Sushravya Raghunath, John M. Pfeifer, Alvaro E. Ulloa-Cerna, Arun Nemani, Tanner Carbonati, Linyuan Jing, David P. vanMaanen, Dustin N. Hartzel, Jeffrey A. Ruhl, Braxton F. Lagerman, Daniel B. Rocha, Nathan J. Stoudt, Gargi Schneider, Kipp W. Johnson, Noah Zimmerman, Joseph B. Leader, H. Lester Kirchner, Christoph J. Griessenauer, Ashraf Hafez, Christopher W. Good, Brandon K. Fornwalt, and Christopher M. Haggerty
BACKGROUND: Atrial fibrillation (AF) is associated with substantial morbidity, especially when it goes undetected. If new-onset AF could be predicted, targeted screening could be used to find it early. We hypothesized that a deep neural network could predict new-onset AF from the resting 12-lead ECG and that this prediction may help identify those at risk of AF-related stroke.
METHODS: We used 1.6 M resting 12-lead digital ECG traces from 430,000 patients collected from 1984 to 2019. Deep neural networks
were trained to predict new-onset AF (within 1 year) in patients without a history of AF. Performance was evaluated using areas under the receiver operating characteristic curve and precision-recall curve. We performed an incidence-free survival analysis for a period of 30 years following the ECG stratified by model predictions. To simulate real-world deployment, we trained a separate model using all ECGs before 2010 and evaluated model performance on a test set of ECGs from 2010 through 2014 that were linked to our stroke registry. We identified the patients at risk for AFrelated stroke among those predicted to be high risk for AF by the model at different prediction thresholds.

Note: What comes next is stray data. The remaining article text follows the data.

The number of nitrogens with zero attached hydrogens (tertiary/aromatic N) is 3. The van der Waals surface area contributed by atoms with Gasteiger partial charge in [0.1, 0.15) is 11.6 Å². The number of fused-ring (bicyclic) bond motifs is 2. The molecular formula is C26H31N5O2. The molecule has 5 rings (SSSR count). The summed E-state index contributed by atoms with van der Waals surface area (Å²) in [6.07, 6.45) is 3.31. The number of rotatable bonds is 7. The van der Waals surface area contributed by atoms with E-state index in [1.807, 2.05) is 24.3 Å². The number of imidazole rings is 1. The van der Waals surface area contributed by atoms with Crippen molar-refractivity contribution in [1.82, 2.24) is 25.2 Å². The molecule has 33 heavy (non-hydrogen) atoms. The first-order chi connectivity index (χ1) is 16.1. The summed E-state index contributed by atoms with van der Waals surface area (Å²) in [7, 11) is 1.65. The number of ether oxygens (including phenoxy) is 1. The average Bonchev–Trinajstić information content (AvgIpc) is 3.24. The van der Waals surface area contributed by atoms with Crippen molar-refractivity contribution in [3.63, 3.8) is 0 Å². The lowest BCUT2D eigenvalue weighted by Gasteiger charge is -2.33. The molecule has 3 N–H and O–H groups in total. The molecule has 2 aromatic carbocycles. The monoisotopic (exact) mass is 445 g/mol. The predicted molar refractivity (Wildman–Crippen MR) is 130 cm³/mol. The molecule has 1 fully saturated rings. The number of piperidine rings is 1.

RESULTS: The area under the receiver operating characteristic curve and area under the precision-recall curve were 0.85 and 0.22, respectively, for predicting new-onset AF within 1 year of an ECG. The hazard ratio for the predicted high- versus low-risk groups over a 30-year span was 7.2 (95% CI, 6.9–7.6). In a simulated deployment scenario, the model predicted new-onset AF at 1 year with a sensitivity of 69% and specificity of 81%. The number needed to screen to find 1 new case of AF was 9. This model predicted patients at high risk for new onset AF in 62% of all patients who experienced an AF-related stroke within 3 years of the index ECG.
CONCLUSIONS: Deep learning can predict new-onset AF from the 12-lead ECG in patients with no previous history of AF. This prediction may help identify patients at risk for AF-related strokes.
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